Levels and Curves Photoshop Tips

Improve your image editing workflow instantly with our pick of the top 20 tips for Levels and Curves


1. Better print detail :  Printers can struggle to produce detail in tones above 245 or below 10 on the tonal range, so these tones may come out completely white or black on the print. If your prints lack detail in the shadows and highlights, experiment with Output Levels in the Levels command. Make a test print to determine the limits of your printer, then Output Sliders accordingly.

2. Use the Info Panel

When correcting colors, the Info Panel (Windows > Info) makes it easier to determine which colors need adjusting by displaying the R, G and B values of the tones beneath your cursor. Equal amounts result in grey, so if an area that should be neutral displays unbalanced values, you’ll know which colors to adjust.

3. Speedy S-curves

Speed up your workflow with an S-curve action. Go to the Actions Panel and click on the New Action icon. Assign a function key, then hit Record, make a shallow S-curve and then click Stop. Now you can incrementally boost contrast by repeatedly pressing the function key that you defined.

4. CMYK Curves control

Curves work differently depending on whether your image is in RGB or CMYK. Dragging up on the curves lightens an RGB image, but drakens a CMYK image (this is because RGB values are measured in brightness  whereas CMYK values are measured in ink. If you find this irritating, you can always set the CMYK curves to show light rather than ink via the ‘Curve Display Options’ in the fly-out menu at the top right of the panel.)

5. Preserve colors

An S-curve boots both the contrast and the saturation. If you would like to change the contrast while leaving colors unaffected, apply Curves as an Adjustment Layer, then change the Blend Mode of the layer to Luminosity.

6. Curves on Layer Masks

Curves can be useful for tweaking masks. Highlight a mask, then hit Cmd/Ctrl+M. Drag the bottom left black point up to make the mask more transparent, or drag the top right point down to make the layer more transparent.

7. Selective masking

Once you’ve made an Adjustment Layer, press Cmd/Ctrl+I to invert the Layer Mask to black, then paint with white to selectively reveal the adjustment.

8. Clip the Curves

To restrict an Adjustment Layer so that it only affects the layer directly below, make a clipping mask by holding down Alt and then clicking the line between the layers.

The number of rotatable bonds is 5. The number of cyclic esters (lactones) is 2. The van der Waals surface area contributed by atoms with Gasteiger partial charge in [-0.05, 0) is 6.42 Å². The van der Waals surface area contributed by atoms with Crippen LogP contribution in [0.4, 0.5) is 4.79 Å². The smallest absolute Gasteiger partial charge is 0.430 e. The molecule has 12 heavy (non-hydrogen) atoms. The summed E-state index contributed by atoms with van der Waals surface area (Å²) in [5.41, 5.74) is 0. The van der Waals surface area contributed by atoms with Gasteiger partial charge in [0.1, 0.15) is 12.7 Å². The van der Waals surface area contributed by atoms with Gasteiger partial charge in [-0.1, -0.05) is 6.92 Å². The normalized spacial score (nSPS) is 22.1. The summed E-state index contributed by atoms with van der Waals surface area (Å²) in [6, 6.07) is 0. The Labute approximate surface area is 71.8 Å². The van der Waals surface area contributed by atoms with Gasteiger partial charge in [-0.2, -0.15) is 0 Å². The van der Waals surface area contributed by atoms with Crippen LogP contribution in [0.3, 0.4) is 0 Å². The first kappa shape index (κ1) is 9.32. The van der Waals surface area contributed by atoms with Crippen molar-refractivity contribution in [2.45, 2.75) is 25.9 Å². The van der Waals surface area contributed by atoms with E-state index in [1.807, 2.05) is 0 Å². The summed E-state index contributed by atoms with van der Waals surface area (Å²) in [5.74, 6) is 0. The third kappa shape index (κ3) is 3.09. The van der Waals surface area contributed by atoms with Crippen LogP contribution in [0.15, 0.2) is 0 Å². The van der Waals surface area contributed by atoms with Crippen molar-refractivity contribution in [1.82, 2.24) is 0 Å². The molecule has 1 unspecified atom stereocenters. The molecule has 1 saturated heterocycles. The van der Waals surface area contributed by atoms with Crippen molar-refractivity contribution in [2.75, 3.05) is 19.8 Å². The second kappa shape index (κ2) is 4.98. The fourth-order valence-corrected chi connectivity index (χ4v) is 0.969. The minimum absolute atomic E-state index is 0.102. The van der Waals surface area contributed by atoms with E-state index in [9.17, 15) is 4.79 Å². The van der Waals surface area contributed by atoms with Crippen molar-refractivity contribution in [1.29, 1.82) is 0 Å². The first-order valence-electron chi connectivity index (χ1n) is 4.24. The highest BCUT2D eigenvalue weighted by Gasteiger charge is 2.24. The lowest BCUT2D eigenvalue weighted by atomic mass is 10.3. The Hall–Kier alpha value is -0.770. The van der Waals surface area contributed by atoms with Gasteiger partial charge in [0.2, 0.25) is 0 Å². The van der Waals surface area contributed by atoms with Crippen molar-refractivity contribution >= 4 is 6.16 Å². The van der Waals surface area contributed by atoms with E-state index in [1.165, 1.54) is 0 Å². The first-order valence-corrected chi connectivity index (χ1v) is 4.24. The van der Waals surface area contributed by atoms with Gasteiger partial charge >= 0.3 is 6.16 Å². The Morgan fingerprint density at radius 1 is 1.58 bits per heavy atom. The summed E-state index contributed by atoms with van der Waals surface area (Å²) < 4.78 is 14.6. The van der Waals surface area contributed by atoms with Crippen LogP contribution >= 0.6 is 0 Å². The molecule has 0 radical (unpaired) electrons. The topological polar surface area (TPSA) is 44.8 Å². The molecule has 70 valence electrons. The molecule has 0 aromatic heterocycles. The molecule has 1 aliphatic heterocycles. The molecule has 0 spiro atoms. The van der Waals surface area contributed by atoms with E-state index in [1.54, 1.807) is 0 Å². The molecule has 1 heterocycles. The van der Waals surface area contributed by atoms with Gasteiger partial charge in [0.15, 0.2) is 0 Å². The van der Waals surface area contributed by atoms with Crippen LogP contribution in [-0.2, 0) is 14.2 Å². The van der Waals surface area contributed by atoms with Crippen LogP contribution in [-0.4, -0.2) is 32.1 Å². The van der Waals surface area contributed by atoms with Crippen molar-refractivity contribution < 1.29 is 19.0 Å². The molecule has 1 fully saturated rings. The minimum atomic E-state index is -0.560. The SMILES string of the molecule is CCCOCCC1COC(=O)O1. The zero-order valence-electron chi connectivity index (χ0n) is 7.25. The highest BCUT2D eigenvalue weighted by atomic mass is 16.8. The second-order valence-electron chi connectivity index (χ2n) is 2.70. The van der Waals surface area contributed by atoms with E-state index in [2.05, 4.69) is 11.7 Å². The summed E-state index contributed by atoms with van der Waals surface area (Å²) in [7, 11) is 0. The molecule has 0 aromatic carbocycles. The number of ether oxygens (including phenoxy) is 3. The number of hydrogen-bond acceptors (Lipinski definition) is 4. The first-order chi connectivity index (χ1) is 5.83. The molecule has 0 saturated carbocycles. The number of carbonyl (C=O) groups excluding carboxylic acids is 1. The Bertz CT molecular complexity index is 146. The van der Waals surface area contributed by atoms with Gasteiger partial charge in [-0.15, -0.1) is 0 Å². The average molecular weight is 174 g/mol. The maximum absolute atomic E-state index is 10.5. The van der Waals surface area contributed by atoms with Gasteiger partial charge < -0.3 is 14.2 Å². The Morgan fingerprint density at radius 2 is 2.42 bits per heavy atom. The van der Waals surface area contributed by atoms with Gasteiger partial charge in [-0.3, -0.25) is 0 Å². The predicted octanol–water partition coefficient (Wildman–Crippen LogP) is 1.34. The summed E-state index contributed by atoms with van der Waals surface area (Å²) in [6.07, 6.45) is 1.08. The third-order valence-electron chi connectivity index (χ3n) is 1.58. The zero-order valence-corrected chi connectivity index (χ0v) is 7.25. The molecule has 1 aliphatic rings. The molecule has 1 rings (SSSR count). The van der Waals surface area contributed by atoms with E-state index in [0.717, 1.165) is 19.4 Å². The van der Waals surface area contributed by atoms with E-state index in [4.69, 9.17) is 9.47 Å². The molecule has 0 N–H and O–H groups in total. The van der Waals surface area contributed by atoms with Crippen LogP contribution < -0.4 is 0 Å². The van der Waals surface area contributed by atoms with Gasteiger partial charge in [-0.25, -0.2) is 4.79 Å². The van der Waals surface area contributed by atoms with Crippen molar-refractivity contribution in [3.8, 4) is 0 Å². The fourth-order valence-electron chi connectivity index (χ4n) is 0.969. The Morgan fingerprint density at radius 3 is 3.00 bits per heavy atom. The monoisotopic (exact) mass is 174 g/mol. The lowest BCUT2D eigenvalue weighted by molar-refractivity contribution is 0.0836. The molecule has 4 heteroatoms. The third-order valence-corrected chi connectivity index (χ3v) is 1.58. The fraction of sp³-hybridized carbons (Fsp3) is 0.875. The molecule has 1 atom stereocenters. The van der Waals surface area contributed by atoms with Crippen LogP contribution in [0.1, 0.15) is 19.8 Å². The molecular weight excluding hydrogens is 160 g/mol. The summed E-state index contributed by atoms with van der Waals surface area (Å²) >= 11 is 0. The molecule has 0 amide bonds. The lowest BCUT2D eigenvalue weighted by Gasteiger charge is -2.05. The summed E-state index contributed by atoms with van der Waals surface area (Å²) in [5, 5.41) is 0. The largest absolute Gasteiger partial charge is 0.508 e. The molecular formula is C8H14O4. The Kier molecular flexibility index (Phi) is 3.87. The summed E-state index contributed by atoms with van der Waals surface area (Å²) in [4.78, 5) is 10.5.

9. Fing the neutral grey

If you’re struggling to find a neutral tone for your color correction, try this technique: make a new layer, fill it with 50% grey (with Edit > Fill) then set the Blend Mode to Difference. Next, add a Threshold Adjustment Layer and drag the slider all the way to the left. Now, as you start to drag back to the right, the first pixels to appear are the ones most likely to be neutral in tone. Grab the color sampler tool, click to mark the point, then delete both layers. Use the grey point, then delete both layers. Use the grey point eyedropper in Levels or Curves to fix the colors.

10. Add control points

When using the Tone Curve in Camera Raw or Lightroom, hold down Cmd/Ctrl and click areas of the image to set control points at the associated values along the Curves X-axis.

11. Duotone effects

To make a duotone effect, first convert an image to mono, then apply Levels or Curves. Double-click the black eyedropper and choose a colour, then click overa black point in the image to remap the colours. Do the same with the white eyedropperfor the lighter tones.

12. Parametric Curve

When using Camera Raw’s Parametric Curve sliders, you can change the tonal parameters of each slider (Highlights, Lights, Darks, Shadows) by dragging the three triangles directly below the Curve box.

13. Camera Raw tool

ACR’s Targeted Adjustment tool can be used to adjust the Tone Curve. Right-click with the tool, choose Parametric Curve. then drag over the image to adjust the tones.

14. Move multiple points

When using Curves, hold down Shift and, clrck multrple control ponnts, then use the arrow keys on your keyboards to nudge all the points at once.

15. Last used Curve

Hit Cmd/Ctrl+M for the Curves command and Cmd/Ctrl+Alt+M to display Curves with the last used settings.

16. Nudge control points

Use the arrow keys to nudge Curves control points by increments of 1. Hold down Shift for bigger nudges.

17. Clipped pixels

Hold down Alt and drag white and black points in Levels and Curves for a view that shows clipped pixels.

18. Change the grid size

Hold down Alt and click the Curves graph to toggle between two grid sizes.

19. Channel shortcuts

Press Alt+2-5 to display the different RGB curves channes (or Alt+2-6 for CMYK).

20. Create the cover

To create the punchy cool treatment for the featured image, we made an S-Curve on the RGB and Blue Channels, then dragged down on the Red and Green channels. Then we added a texture image with the Blend Mode set to Multiply.

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